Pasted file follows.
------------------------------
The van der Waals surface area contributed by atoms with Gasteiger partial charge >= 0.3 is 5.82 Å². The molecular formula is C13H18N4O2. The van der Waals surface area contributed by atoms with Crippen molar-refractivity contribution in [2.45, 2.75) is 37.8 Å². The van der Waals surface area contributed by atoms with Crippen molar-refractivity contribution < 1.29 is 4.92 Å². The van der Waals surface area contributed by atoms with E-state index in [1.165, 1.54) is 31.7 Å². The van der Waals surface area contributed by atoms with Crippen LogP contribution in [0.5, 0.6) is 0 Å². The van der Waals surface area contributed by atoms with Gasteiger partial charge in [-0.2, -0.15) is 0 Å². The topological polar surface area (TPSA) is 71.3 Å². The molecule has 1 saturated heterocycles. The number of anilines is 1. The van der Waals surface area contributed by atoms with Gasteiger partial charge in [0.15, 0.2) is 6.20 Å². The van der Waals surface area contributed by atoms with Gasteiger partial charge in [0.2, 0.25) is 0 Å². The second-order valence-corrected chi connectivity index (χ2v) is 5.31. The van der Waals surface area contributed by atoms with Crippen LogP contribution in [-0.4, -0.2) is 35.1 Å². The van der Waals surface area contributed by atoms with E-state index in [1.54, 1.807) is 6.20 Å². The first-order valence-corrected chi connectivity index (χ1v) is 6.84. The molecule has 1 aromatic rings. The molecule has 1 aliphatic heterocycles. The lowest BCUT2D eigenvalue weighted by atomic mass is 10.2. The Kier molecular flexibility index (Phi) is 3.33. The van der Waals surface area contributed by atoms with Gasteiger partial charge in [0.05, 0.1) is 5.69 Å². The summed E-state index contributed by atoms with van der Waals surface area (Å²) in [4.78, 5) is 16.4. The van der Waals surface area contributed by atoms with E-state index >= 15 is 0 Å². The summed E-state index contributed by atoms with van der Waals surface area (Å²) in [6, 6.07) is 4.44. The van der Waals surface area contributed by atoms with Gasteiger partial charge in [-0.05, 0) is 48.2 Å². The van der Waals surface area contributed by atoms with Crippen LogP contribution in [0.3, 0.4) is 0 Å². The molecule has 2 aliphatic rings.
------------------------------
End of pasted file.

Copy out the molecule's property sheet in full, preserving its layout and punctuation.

The van der Waals surface area contributed by atoms with Gasteiger partial charge >= 0.3 is 5.82 Å². The molecular formula is C13H18N4O2. The van der Waals surface area contributed by atoms with Crippen molar-refractivity contribution in [2.45, 2.75) is 37.8 Å². The van der Waals surface area contributed by atoms with Crippen molar-refractivity contribution < 1.29 is 4.92 Å². The van der Waals surface area contributed by atoms with E-state index in [1.165, 1.54) is 31.7 Å². The van der Waals surface area contributed by atoms with Crippen LogP contribution in [0.5, 0.6) is 0 Å². The van der Waals surface area contributed by atoms with Gasteiger partial charge in [-0.2, -0.15) is 0 Å². The topological polar surface area (TPSA) is 71.3 Å². The molecule has 1 saturated heterocycles. The number of anilines is 1. The van der Waals surface area contributed by atoms with Gasteiger partial charge in [0.15, 0.2) is 6.20 Å². The van der Waals surface area contributed by atoms with Gasteiger partial charge in [0.2, 0.25) is 0 Å². The second-order valence-corrected chi connectivity index (χ2v) is 5.31. The van der Waals surface area contributed by atoms with Crippen LogP contribution in [-0.4, -0.2) is 35.1 Å². The van der Waals surface area contributed by atoms with E-state index in [1.54, 1.807) is 6.20 Å². The first-order valence-corrected chi connectivity index (χ1v) is 6.84. The molecule has 1 aromatic rings. The molecule has 1 aliphatic heterocycles. The lowest BCUT2D eigenvalue weighted by atomic mass is 10.2. The Kier molecular flexibility index (Phi) is 3.33. The van der Waals surface area contributed by atoms with Gasteiger partial charge in [0.05, 0.1) is 5.69 Å². The summed E-state index contributed by atoms with van der Waals surface area (Å²) in [4.78, 5) is 16.4. The van der Waals surface area contributed by atoms with E-state index >= 15 is 0 Å². The summed E-state index contributed by atoms with van der Waals surface area (Å²) in [6, 6.07) is 4.44. The van der Waals surface area contributed by atoms with Gasteiger partial charge in [-0.05, 0) is 48.2 Å². The van der Waals surface area contributed by atoms with Crippen LogP contribution in [0.3, 0.4) is 0 Å². The molecule has 2 aliphatic rings.